The Serpentine Galleries’ GUEST, GHOST, HOST: MACHINE! Podcasts are hosted by Legacy Russell and Victoria Sin and were recorded after the Galleries’ annual Marathon, 2017, which took place at City Hall, London on 7 October 2017.
Legacy Russell and Victoria Sin revisit the Serpentine Galleries’ GUEST, GHOST, HOST: MACHINE! Marathon, where more than 50 participants addressed the themes and challenges that underpin the coming age of automation, over 12 hours in front of a live audience. The podcasts feature key moments of the day and continue the conversation on how we might complicate a future with artificial intelligence in interesting ways.
The GUEST, GHOST, HOST: MACHINE! Marathon brought together artists, scientists, engineers, poets, AI developers, sociologists, philosophers, filmmakers, writers, anthropologists, occultists and musicians to consider the impact of artificial intelligence and its relationship to human development on planet earth. After a trilogy of Marathons that addressed Extinction (2014), Transformation, (2015), and Miracles (2016), the Serpentine turned to the near future, exploring artificial intelligence, interspecies cooperation, machine learning, transhumanism and non-linear time.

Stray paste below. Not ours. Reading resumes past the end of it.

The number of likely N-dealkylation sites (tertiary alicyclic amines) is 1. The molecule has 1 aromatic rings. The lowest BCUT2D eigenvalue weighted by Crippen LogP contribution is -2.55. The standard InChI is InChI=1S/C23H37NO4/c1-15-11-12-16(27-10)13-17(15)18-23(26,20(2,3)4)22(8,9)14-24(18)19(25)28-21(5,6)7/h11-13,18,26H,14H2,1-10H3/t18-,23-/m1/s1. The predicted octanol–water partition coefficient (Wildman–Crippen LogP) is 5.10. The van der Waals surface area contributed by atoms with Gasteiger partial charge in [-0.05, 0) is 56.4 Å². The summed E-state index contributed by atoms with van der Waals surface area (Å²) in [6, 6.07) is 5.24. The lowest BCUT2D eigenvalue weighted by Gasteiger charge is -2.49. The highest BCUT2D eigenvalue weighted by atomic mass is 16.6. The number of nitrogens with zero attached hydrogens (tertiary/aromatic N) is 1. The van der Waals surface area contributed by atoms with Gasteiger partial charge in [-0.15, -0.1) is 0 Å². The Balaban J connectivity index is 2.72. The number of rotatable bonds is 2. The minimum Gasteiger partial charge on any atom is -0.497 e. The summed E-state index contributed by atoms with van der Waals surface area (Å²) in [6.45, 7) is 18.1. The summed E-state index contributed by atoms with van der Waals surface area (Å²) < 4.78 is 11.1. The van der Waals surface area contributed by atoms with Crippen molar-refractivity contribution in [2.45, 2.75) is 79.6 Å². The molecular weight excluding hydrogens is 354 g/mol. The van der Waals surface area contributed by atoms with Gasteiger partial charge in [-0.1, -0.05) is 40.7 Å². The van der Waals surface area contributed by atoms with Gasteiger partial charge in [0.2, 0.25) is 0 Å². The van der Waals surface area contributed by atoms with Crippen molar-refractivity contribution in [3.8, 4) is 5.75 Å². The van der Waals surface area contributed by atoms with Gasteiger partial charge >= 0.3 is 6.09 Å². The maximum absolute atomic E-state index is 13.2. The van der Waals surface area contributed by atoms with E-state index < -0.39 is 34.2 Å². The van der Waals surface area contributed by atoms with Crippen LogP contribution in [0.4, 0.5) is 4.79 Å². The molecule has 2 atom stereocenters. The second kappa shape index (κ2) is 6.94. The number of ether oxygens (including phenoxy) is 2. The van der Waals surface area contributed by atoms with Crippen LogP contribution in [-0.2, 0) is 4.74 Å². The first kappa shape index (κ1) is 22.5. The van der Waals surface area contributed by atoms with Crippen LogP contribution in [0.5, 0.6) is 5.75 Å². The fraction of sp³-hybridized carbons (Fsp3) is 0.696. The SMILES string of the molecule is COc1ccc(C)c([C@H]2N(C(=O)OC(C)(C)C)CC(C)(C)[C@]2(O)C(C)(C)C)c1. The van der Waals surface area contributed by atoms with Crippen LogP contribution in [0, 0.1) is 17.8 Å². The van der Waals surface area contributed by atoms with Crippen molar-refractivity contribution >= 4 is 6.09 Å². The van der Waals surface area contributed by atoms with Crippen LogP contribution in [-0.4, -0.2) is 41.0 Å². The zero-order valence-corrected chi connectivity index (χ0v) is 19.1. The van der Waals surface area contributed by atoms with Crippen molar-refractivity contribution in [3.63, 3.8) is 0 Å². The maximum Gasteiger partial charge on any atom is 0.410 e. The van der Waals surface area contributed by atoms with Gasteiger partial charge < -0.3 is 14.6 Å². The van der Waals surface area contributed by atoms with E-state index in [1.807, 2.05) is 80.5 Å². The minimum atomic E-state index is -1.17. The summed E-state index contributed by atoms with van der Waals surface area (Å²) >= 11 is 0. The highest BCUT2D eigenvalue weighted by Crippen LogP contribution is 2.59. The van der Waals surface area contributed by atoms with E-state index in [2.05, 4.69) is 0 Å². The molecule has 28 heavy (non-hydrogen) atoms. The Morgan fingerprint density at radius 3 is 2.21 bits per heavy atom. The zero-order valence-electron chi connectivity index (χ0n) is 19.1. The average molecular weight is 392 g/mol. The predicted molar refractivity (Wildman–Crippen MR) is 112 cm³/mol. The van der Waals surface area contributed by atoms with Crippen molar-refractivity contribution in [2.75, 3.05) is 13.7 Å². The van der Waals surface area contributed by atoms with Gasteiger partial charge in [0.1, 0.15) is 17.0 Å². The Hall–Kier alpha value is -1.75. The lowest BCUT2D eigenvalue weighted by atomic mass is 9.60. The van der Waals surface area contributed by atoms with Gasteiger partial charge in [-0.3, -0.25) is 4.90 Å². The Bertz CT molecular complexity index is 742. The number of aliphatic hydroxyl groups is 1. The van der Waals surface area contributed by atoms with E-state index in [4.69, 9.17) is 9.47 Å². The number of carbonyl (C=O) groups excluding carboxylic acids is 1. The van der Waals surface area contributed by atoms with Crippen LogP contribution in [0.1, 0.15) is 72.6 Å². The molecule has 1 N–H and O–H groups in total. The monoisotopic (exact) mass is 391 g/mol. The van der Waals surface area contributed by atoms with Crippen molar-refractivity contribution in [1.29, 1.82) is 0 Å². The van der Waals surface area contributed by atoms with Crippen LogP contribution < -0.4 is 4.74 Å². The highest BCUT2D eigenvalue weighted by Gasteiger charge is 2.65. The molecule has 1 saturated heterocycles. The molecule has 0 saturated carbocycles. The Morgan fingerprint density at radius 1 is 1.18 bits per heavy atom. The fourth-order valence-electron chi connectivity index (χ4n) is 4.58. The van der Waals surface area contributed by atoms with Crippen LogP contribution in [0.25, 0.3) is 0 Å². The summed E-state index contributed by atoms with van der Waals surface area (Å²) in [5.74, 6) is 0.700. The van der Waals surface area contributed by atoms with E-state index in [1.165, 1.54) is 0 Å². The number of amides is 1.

Hosted by Legacy Russell and Victoria Sin
A Reduced Listening production
Producers: Jessie Lawson and Jack Howson
Music: Jemsheed by Ayshay.
Mixing engineer: Rob Winter
Additional sound design: Amnesia Scanner and Dean Kenning
Subscribe on iTunes:
Hito Steyerl’s films, installations and writings come out of a systemic way of thinking and working, in which artistic production and the theoretical analysis of global social issues are closely linked. Steyerl investigates the interaction and synthesis of technological and artistic imagery, for example, at the level of visual mass culture—and its function within the overall dispositif of technocracy, monetary policy, the abuse of power, and violence.
Through performance, video, painting and textiles, Zadie Xa interrogates the conflation of cultures that inform self conceptualised identities, notions of self and her own experience within the Asian diaspora. Her intricate hand-sewn fabric work stitches together yin-yangs, knives, lucky numbers and monolid eyes. These familiar motifs operate within a system of personalised semiotics, aspiring to create new and alternative Asian identity narratives that are often fantastical and within the realm of the supernatural. She received an MA in Painting at the Royal College of Art in 2014 and a BFA at Emily Carr Institute of Art and Design in 2007.